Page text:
Identification of human melanoma antigens recognized by tumor infiltrating T lymphocytes and their use for immunotherapy

Y. Kawakami

研究成果: Review article査読

1 被引用数 (Scopus)


Adoptive transfer of cultured tumor infiltrating T-lymphocytes (TIL) with interleukin 2 (IL2) resulted in tumor regression in melanoma patients, indicating the important role of T-cells in mediating in vivo melanoma regression. TIL secrete cytokines and lyse tumor cells in vitro by recognizing autologous melanoma. Using cDNA expression cloning methods with these TIL, cDNAs encoding melanoma antigens including 5 melanosomal proteins (MART-1, gp100, tyrosinase, TRP1, and TRP2), p15 and β-catenin, were identified. Non-mutated and mutated T cell epitopes have also been identified. A variety of mechanisms to generate these T cell epitopes on melanoma has been identified including peptides derived from regular open reading frames (ORFs), an alternative ORF, introns, or sequences with a mutation. Some melanoma epitopes had relatively low major histocompatibility complex (MHC) binding affinities, suggesting that these were subdominant self epitopes. Several MART-1 and gp100 epitopes were recognized by TIL from many patients, suggesting that these were immunodominant common epitopes. By in vitro stimulation with these identified epitopes, melanoma reactive cytotoxic T lymphocytes (CTL) could be efficiently induced from peripheral blood lymphocytes (PBL) or TIL of melanoma patients. Since adoptive transfer of the TIL reacting to these melanoma antigens into autologous patients with IL2 resulted in tumor regression, these peptides may function as tumor rejection antigens. Tumor regression correlated with vitiligo development after IL2 based immunotherapies in melanoma indicating that these epitopes may also be present on the surface of melanocytes in vivo and that autoreactive T-cells may be involved in the tumor regression. A variety of Phase I clinical trials including immunization with the MART-1 and gp100 peptides, or recombinant viruses containing the MART-1 or gp100 gene, with or without administration of cytokines such as IL2, granulocyte macrophagecolony stimulating factor (GM-CSF), IL12, is being conducted in the Surgery Branch of the National Cancer Institute (NCI), and tumor regression has been observed in some patients.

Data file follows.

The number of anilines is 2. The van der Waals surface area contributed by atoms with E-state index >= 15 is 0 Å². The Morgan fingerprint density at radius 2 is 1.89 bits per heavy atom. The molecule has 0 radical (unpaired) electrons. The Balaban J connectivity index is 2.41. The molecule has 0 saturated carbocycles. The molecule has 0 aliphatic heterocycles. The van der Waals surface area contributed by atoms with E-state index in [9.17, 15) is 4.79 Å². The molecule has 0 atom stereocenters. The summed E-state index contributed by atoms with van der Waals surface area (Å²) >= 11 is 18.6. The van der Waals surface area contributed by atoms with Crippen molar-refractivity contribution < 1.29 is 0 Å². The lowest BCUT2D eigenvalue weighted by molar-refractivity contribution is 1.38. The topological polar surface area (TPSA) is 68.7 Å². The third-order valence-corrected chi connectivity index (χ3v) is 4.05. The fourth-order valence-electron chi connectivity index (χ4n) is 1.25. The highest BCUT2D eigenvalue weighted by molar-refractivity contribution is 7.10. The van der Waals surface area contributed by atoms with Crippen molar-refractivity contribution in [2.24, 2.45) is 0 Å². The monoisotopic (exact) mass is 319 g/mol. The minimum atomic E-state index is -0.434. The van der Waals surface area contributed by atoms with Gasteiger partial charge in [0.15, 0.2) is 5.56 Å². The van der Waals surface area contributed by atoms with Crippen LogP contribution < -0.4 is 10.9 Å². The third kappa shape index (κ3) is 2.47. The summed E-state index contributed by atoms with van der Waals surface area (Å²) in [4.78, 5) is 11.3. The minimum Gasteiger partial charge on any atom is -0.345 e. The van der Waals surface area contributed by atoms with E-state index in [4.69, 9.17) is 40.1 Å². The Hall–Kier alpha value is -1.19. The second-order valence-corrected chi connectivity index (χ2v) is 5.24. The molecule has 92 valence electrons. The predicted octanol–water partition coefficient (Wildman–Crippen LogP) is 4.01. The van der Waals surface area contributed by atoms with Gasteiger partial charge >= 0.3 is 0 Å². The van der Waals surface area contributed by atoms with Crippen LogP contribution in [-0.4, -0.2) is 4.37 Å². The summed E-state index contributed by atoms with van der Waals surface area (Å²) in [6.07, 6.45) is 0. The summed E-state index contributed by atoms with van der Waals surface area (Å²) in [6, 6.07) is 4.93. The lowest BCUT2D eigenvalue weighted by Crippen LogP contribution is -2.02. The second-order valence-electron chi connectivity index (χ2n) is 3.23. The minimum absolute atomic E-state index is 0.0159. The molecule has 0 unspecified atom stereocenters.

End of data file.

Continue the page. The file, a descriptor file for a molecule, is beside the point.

ジャーナルGann Monographs on Cancer Research
出版ステータスPublished - 1999

ASJC Scopus subject areas

  • 癌研究


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